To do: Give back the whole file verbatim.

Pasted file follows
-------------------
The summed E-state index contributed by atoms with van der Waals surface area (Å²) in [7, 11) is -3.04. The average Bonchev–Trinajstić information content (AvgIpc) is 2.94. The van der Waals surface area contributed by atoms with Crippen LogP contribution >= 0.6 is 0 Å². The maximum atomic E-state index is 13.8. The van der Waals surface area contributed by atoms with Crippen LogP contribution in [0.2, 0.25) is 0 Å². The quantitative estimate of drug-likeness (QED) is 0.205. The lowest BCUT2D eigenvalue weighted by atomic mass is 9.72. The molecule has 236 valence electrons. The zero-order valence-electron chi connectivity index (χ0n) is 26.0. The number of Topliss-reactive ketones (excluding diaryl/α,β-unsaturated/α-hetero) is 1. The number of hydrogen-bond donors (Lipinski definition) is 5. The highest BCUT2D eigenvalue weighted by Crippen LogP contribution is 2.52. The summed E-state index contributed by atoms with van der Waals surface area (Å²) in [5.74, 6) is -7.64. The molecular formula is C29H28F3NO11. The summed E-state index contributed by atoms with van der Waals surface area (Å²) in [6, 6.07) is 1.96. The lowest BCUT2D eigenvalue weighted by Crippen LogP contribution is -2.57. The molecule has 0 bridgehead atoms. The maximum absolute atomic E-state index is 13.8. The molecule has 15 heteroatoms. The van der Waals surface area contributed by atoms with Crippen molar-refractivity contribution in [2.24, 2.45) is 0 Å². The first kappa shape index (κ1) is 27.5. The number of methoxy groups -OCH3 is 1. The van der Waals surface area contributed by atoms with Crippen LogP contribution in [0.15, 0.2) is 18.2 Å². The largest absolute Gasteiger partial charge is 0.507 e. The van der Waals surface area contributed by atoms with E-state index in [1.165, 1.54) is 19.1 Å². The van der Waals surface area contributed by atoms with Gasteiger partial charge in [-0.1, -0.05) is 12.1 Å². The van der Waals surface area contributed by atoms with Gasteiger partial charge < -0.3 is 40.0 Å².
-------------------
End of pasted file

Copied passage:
The summed E-state index contributed by atoms with van der Waals surface area (Å²) in [7, 11) is -3.04. The average Bonchev–Trinajstić information content (AvgIpc) is 2.94. The van der Waals surface area contributed by atoms with Crippen LogP contribution >= 0.6 is 0 Å². The maximum atomic E-state index is 13.8. The van der Waals surface area contributed by atoms with Crippen LogP contribution in [0.2, 0.25) is 0 Å². The quantitative estimate of drug-likeness (QED) is 0.205. The lowest BCUT2D eigenvalue weighted by atomic mass is 9.72. The molecule has 236 valence electrons. The zero-order valence-electron chi connectivity index (χ0n) is 26.0. The number of Topliss-reactive ketones (excluding diaryl/α,β-unsaturated/α-hetero) is 1. The number of hydrogen-bond donors (Lipinski definition) is 5. The highest BCUT2D eigenvalue weighted by Crippen LogP contribution is 2.52. The summed E-state index contributed by atoms with van der Waals surface area (Å²) in [5.74, 6) is -7.64. The molecular formula is C29H28F3NO11. The summed E-state index contributed by atoms with van der Waals surface area (Å²) in [6, 6.07) is 1.96. The lowest BCUT2D eigenvalue weighted by Crippen LogP contribution is -2.57. The molecule has 0 bridgehead atoms. The maximum absolute atomic E-state index is 13.8. The molecule has 15 heteroatoms. The van der Waals surface area contributed by atoms with Crippen molar-refractivity contribution in [2.24, 2.45) is 0 Å². The first kappa shape index (κ1) is 27.5. The number of methoxy groups -OCH3 is 1. The van der Waals surface area contributed by atoms with Crippen LogP contribution in [0.15, 0.2) is 18.2 Å². The largest absolute Gasteiger partial charge is 0.507 e. The van der Waals surface area contributed by atoms with E-state index in [1.165, 1.54) is 19.1 Å². The van der Waals surface area contributed by atoms with Gasteiger partial charge in [-0.1, -0.05) is 12.1 Å². The van der Waals surface area contributed by atoms with Gasteiger partial charge < -0.3 is 40.0 Å².